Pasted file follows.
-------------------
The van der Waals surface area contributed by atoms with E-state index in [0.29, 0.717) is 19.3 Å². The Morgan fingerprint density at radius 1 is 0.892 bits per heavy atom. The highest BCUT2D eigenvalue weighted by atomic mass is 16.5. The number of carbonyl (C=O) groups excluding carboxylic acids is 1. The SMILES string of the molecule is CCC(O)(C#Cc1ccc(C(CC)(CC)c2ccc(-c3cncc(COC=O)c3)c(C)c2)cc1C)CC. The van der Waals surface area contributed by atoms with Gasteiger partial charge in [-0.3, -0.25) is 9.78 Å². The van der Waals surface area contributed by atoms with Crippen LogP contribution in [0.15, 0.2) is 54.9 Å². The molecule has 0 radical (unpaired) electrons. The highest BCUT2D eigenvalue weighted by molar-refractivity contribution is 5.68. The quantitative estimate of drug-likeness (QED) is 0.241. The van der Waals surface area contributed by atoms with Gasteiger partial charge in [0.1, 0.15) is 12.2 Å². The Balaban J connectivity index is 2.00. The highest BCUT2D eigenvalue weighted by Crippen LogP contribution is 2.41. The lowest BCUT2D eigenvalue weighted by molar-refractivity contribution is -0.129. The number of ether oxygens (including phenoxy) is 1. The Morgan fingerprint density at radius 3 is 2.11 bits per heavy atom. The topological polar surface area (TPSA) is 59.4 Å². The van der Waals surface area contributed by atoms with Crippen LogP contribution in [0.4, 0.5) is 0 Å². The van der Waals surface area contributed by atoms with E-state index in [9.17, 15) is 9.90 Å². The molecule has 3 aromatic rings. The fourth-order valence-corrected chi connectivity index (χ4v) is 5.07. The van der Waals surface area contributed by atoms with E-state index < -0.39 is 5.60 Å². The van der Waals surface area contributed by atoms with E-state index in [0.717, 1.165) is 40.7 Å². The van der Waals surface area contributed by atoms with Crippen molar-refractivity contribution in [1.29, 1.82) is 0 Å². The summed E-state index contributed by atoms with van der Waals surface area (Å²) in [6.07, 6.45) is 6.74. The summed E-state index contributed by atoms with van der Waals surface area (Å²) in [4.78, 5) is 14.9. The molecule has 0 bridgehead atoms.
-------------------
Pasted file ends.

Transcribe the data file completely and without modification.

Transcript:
The van der Waals surface area contributed by atoms with E-state index in [0.29, 0.717) is 19.3 Å². The Morgan fingerprint density at radius 1 is 0.892 bits per heavy atom. The highest BCUT2D eigenvalue weighted by atomic mass is 16.5. The number of carbonyl (C=O) groups excluding carboxylic acids is 1. The SMILES string of the molecule is CCC(O)(C#Cc1ccc(C(CC)(CC)c2ccc(-c3cncc(COC=O)c3)c(C)c2)cc1C)CC. The van der Waals surface area contributed by atoms with Gasteiger partial charge in [-0.3, -0.25) is 9.78 Å². The van der Waals surface area contributed by atoms with Crippen LogP contribution in [0.15, 0.2) is 54.9 Å². The molecule has 0 radical (unpaired) electrons. The highest BCUT2D eigenvalue weighted by molar-refractivity contribution is 5.68. The quantitative estimate of drug-likeness (QED) is 0.241. The van der Waals surface area contributed by atoms with Gasteiger partial charge in [0.1, 0.15) is 12.2 Å². The Balaban J connectivity index is 2.00. The highest BCUT2D eigenvalue weighted by Crippen LogP contribution is 2.41. The lowest BCUT2D eigenvalue weighted by molar-refractivity contribution is -0.129. The number of ether oxygens (including phenoxy) is 1. The Morgan fingerprint density at radius 3 is 2.11 bits per heavy atom. The topological polar surface area (TPSA) is 59.4 Å². The van der Waals surface area contributed by atoms with Crippen LogP contribution in [0.4, 0.5) is 0 Å². The van der Waals surface area contributed by atoms with E-state index in [9.17, 15) is 9.90 Å². The molecule has 3 aromatic rings. The fourth-order valence-corrected chi connectivity index (χ4v) is 5.07. The van der Waals surface area contributed by atoms with E-state index < -0.39 is 5.60 Å². The van der Waals surface area contributed by atoms with E-state index in [0.717, 1.165) is 40.7 Å². The van der Waals surface area contributed by atoms with Crippen molar-refractivity contribution in [1.29, 1.82) is 0 Å². The summed E-state index contributed by atoms with van der Waals surface area (Å²) in [6.07, 6.45) is 6.74. The summed E-state index contributed by atoms with van der Waals surface area (Å²) in [4.78, 5) is 14.9. The molecule has 0 bridgehead atoms.